Brother and sister flee with mysterious blue stone from coal mine — authorities in pursuit

POTTSVILLE, Pa.  — Sunbury Press has released From Blue Ground, Joe Harvey’s historical YA novel about a brother and sister trying to solve the mystery of their late father’s murder.

fbg_fcSet in 1876 in the coal hills of Pennsylvania, the story follows two unwitting orphans, Patrick and Sissy Hughes, who are propelled on a desperate journey after witnessing the murder of their father. They carry with them a wooden box retrieved from a secret compartment beneath their father’s bed. His dying words to them: “keep it safe, keep it hidden.” Powerful men are looking for what’s inside the box and they will do anything they can to get it.

One hundred miles to the South, large crowds have gathered at the Centennial Exhibition in Philadelphia. Patrick and Sissy’s father had promised to take them there for the Fourth of July celebration. Instead, they are running for their lives. Alone and on the run, they are pursued by their father’s murderer, James McKenna, a Pinkerton Security Agent who is working undercover investigating the Molly Maguires for the Philadelphia and Reading Railroad. Patrick and Sissy’s only hope is to unlock the mystery of the contents of the box: a diary, a translucent blue stone and a bag of blue ground. That hope lies in Philadelphia with Henry Carvill Lewis, a professor of mineralogy at the Academy of Natural Sciences. As they make their way to Philadelphia, their pursuers grow in numbers and Patrick and Sissy must fight against time and the odds to stay together.

EXCERPT:
Years later, when the ghosts of his childhood had long since faded, Patrick would remember the wooden box as clearly as the night he and his sister had found it. He remembered every detail: the pieces of scrap wood it was made of, the broken hinge that didn’t quite hold the lid, the frayed twine that was wrapped around it. It seemed strange that he would remember such an ordinary thing because, like every box, the box itself was not important. It was what was inside the box that mattered. The same was true of this box. Its contents sent Patrick and his sister off on an unexpected—and unwelcome—adventure.

It began with a warning in the small hours after midnight on July 3, 1876. Patrick nudged his sister across the bed. “Sissy, are you awake? Sissy?”

Sissy was fourteen, just two years older than Patrick, yet she had been a continued source of comfort to him since their mother died, when he wanted her to be, that is.

“What is it Patrick?” Sissy asked, still half asleep.

“I heard something.”

“What?”

“I don’t know . . . a noise.”

“What kind of a noise?”

“I don’t know . . . . Did you hear the whippoorwill?”

“The whippoorwill? That’s just a dumb bird.”

Patrick didn’t think so. The Native Lenape believed that the bird’s call was a bad omen, a warning that it intended to capture someone’s soul to carry it to the spirit world.

“Well, I heard something,” Patrick said.

Sissy propped herself up on her elbows and listened. She heard only the sounds of the sleeping mountain: crickets, an owl, a distant loon. “I don’t hear anything, Patrick.”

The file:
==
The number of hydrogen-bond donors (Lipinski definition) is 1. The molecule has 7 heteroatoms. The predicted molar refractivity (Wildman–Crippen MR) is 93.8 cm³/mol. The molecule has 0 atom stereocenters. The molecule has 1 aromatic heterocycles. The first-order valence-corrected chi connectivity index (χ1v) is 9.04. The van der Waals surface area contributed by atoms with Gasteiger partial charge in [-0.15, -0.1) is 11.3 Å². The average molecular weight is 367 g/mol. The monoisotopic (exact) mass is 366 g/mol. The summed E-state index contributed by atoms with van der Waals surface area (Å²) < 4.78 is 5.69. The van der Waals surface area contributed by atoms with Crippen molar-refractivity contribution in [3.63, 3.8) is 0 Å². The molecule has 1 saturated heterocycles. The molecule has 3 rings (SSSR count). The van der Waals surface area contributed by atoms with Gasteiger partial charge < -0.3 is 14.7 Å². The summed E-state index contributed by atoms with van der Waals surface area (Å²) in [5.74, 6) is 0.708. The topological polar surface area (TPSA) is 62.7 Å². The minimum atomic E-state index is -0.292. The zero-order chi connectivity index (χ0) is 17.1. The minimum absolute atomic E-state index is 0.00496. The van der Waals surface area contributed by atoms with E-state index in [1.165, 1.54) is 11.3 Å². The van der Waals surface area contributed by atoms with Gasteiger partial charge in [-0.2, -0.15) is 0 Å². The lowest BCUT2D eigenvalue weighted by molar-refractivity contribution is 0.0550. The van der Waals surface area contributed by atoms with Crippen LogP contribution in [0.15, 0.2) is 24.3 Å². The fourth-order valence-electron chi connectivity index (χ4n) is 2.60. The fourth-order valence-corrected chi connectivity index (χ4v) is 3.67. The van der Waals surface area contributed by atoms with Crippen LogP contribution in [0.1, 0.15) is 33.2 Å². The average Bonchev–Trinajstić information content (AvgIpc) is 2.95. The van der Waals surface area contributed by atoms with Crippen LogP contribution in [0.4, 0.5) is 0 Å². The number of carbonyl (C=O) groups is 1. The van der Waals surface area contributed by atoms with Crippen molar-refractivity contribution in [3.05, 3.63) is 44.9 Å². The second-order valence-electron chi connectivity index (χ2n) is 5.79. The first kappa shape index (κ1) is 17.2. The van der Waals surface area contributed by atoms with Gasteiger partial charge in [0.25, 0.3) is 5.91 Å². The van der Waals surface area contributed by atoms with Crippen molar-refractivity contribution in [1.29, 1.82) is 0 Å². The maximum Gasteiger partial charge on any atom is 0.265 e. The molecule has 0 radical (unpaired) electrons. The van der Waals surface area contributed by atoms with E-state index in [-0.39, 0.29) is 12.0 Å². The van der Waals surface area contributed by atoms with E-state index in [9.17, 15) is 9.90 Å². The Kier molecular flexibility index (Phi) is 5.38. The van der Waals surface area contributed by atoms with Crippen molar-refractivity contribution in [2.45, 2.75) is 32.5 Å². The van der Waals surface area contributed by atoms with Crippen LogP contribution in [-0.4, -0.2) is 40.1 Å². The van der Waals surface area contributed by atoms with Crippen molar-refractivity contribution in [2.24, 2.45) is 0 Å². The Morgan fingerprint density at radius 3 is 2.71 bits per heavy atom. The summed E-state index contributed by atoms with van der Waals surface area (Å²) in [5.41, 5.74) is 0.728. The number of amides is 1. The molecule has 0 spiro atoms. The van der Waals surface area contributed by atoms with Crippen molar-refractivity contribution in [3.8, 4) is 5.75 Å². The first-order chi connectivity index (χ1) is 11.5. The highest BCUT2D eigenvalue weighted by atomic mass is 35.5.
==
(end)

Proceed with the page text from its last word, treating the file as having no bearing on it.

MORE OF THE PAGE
Patrick sighed. Bothered, Sissy listened again. Still silence. “It’s nothing Patrick—probably that ol’ black bear down from the mountain to scratch at the smokehouse again. Papa will scare it off. Now go back to sleep.”

I wont be able to go back to sleep, Patrick thought. Im sure I heard something—maybe it was a banshee. He pulled the blanket close to his nose, his eyes widened. Papa’s room lay just beneath their bedroom loft. If there was something outside, surely Papa would have heard it, he thought.

A cool mountain breeze moved the curtains and cleansed the cabin of the thick summer air. Their family’s cabin lay deep in the folds of Pennsylvania’s Appalachian Mountains, in the heart of the eastern coal region. Patrick and Sissy’s grandfather named the wooded hill where they lived “Shannon’s Hill” after the river in Ireland where he had made his living before coming to America during the Potato Famine of the 1840’s.

ABOUT THE AUTHOR:
Joe Harvey is currently a fourth grade teacher at Saucon Valley Elementary School in Hellertown, PA. He began his career teaching music. Joe received his bachelor’s degree in education from Millersville University and his Elementary K-6 certificate from DeSales University. He holds a Master of Arts from West Chester University and has conducted historical research in the field of musicology, identifying a lost symphony by the mid-nineteenth century American composer William Henry Fry. He is six credits shy of a Master of Education from DeSales University. He is married to his high school sweetheart, Kara. They have two children. Outside of teaching, Joe loves to read, write, play the guitar, watch the Iron Pigs and root for the Phillies.

From Blue Ground
Authored by Joe Harvey
List Price: $14.95
5.5″ x 8.5″ (13.97 x 21.59 cm)
Black & White on White paper
150 pages
Sunbury Press, Inc.
ISBN-13: 978-1620066546
ISBN-10: 1620066548
BISAC: Juvenile Fiction / Historical / United States / 19th Century

Coming Soon on Kindle

For more information, please see:
http://www.sunburypressstore.com/From-Blue-Ground-9781620…